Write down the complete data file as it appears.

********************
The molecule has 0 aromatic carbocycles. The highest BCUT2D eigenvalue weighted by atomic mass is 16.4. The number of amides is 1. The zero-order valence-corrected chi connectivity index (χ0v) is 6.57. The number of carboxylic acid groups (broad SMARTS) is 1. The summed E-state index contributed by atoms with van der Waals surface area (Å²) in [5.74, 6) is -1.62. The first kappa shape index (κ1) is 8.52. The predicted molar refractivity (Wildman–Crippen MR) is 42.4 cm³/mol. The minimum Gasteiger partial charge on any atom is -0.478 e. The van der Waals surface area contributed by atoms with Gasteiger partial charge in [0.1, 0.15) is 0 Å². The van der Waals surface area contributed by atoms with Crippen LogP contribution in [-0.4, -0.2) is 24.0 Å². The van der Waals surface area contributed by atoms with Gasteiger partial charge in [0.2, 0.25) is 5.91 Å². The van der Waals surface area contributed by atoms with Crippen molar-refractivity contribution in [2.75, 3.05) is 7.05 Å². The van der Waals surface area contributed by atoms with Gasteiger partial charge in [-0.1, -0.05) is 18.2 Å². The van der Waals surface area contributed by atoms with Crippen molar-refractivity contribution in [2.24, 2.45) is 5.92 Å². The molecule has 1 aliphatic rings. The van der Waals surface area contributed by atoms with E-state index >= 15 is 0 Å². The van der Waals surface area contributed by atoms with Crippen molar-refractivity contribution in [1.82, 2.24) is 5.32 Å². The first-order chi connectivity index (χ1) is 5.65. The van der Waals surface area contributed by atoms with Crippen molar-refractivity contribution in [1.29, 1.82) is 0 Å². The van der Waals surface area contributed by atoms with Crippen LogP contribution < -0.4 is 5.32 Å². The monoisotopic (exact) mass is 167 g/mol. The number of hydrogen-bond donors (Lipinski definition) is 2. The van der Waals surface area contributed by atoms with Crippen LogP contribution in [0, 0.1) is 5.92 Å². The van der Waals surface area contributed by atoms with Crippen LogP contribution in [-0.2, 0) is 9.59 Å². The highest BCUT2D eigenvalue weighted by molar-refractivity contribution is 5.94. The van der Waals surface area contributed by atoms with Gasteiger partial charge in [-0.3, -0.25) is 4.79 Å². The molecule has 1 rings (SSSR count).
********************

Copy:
The molecule has 0 aromatic carbocycles. The highest BCUT2D eigenvalue weighted by atomic mass is 16.4. The number of amides is 1. The zero-order valence-corrected chi connectivity index (χ0v) is 6.57. The number of carboxylic acid groups (broad SMARTS) is 1. The summed E-state index contributed by atoms with van der Waals surface area (Å²) in [5.74, 6) is -1.62. The first kappa shape index (κ1) is 8.52. The predicted molar refractivity (Wildman–Crippen MR) is 42.4 cm³/mol. The minimum Gasteiger partial charge on any atom is -0.478 e. The van der Waals surface area contributed by atoms with Gasteiger partial charge in [0.1, 0.15) is 0 Å². The van der Waals surface area contributed by atoms with Crippen LogP contribution in [-0.4, -0.2) is 24.0 Å². The van der Waals surface area contributed by atoms with Gasteiger partial charge in [0.2, 0.25) is 5.91 Å². The van der Waals surface area contributed by atoms with Crippen molar-refractivity contribution in [2.75, 3.05) is 7.05 Å². The van der Waals surface area contributed by atoms with Gasteiger partial charge in [-0.1, -0.05) is 18.2 Å². The van der Waals surface area contributed by atoms with Crippen molar-refractivity contribution in [2.24, 2.45) is 5.92 Å². The molecule has 1 aliphatic rings. The van der Waals surface area contributed by atoms with E-state index >= 15 is 0 Å². The van der Waals surface area contributed by atoms with Crippen molar-refractivity contribution in [1.82, 2.24) is 5.32 Å². The first-order chi connectivity index (χ1) is 5.65. The van der Waals surface area contributed by atoms with Crippen molar-refractivity contribution in [1.29, 1.82) is 0 Å². The van der Waals surface area contributed by atoms with Crippen LogP contribution < -0.4 is 5.32 Å². The monoisotopic (exact) mass is 167 g/mol. The number of hydrogen-bond donors (Lipinski definition) is 2. The van der Waals surface area contributed by atoms with Crippen LogP contribution in [0, 0.1) is 5.92 Å². The van der Waals surface area contributed by atoms with Crippen LogP contribution in [-0.2, 0) is 9.59 Å². The highest BCUT2D eigenvalue weighted by molar-refractivity contribution is 5.94. The van der Waals surface area contributed by atoms with Gasteiger partial charge in [-0.3, -0.25) is 4.79 Å². The molecule has 1 rings (SSSR count).